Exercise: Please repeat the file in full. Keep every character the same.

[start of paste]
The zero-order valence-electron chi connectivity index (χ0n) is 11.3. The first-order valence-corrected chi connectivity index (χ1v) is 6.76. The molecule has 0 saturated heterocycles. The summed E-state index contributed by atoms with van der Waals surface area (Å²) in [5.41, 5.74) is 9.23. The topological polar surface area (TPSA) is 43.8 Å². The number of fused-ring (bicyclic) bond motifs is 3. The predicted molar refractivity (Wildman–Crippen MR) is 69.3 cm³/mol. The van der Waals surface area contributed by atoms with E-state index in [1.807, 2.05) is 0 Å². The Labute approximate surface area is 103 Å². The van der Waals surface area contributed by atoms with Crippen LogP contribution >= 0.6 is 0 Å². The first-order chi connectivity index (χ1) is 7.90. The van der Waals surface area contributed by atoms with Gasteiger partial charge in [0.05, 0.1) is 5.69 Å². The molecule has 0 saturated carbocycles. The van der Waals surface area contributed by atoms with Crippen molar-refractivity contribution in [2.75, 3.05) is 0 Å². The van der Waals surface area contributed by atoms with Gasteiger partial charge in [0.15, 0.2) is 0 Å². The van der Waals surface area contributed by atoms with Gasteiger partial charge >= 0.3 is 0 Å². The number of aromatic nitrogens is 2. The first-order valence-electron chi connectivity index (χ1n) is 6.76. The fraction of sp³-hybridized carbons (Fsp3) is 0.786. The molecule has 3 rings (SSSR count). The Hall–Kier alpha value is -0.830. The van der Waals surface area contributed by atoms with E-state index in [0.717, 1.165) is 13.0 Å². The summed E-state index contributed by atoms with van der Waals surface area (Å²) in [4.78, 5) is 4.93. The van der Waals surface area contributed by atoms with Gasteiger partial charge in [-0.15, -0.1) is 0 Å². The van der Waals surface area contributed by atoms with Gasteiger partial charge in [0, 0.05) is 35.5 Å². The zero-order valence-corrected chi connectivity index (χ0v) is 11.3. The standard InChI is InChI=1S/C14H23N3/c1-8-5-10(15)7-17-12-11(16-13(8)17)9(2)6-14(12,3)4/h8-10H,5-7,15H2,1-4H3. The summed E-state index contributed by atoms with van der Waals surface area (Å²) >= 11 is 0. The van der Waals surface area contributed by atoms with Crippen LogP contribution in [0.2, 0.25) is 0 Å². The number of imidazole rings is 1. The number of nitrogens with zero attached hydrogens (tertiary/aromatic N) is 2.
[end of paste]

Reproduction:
The zero-order valence-electron chi connectivity index (χ0n) is 11.3. The first-order valence-corrected chi connectivity index (χ1v) is 6.76. The molecule has 0 saturated heterocycles. The summed E-state index contributed by atoms with van der Waals surface area (Å²) in [5.41, 5.74) is 9.23. The topological polar surface area (TPSA) is 43.8 Å². The number of fused-ring (bicyclic) bond motifs is 3. The predicted molar refractivity (Wildman–Crippen MR) is 69.3 cm³/mol. The van der Waals surface area contributed by atoms with E-state index in [1.807, 2.05) is 0 Å². The Labute approximate surface area is 103 Å². The van der Waals surface area contributed by atoms with Crippen LogP contribution >= 0.6 is 0 Å². The first-order chi connectivity index (χ1) is 7.90. The van der Waals surface area contributed by atoms with Gasteiger partial charge in [0.05, 0.1) is 5.69 Å². The molecule has 0 saturated carbocycles. The van der Waals surface area contributed by atoms with Crippen molar-refractivity contribution in [2.75, 3.05) is 0 Å². The van der Waals surface area contributed by atoms with Gasteiger partial charge in [0.15, 0.2) is 0 Å². The van der Waals surface area contributed by atoms with Gasteiger partial charge >= 0.3 is 0 Å². The number of aromatic nitrogens is 2. The first-order valence-electron chi connectivity index (χ1n) is 6.76. The fraction of sp³-hybridized carbons (Fsp3) is 0.786. The molecule has 3 rings (SSSR count). The Hall–Kier alpha value is -0.830. The van der Waals surface area contributed by atoms with E-state index in [0.717, 1.165) is 13.0 Å². The summed E-state index contributed by atoms with van der Waals surface area (Å²) in [4.78, 5) is 4.93. The van der Waals surface area contributed by atoms with Gasteiger partial charge in [-0.15, -0.1) is 0 Å². The van der Waals surface area contributed by atoms with Gasteiger partial charge in [0, 0.05) is 35.5 Å². The zero-order valence-corrected chi connectivity index (χ0v) is 11.3. The standard InChI is InChI=1S/C14H23N3/c1-8-5-10(15)7-17-12-11(16-13(8)17)9(2)6-14(12,3)4/h8-10H,5-7,15H2,1-4H3. The summed E-state index contributed by atoms with van der Waals surface area (Å²) >= 11 is 0. The van der Waals surface area contributed by atoms with Crippen LogP contribution in [0.2, 0.25) is 0 Å². The number of imidazole rings is 1. The number of nitrogens with zero attached hydrogens (tertiary/aromatic N) is 2.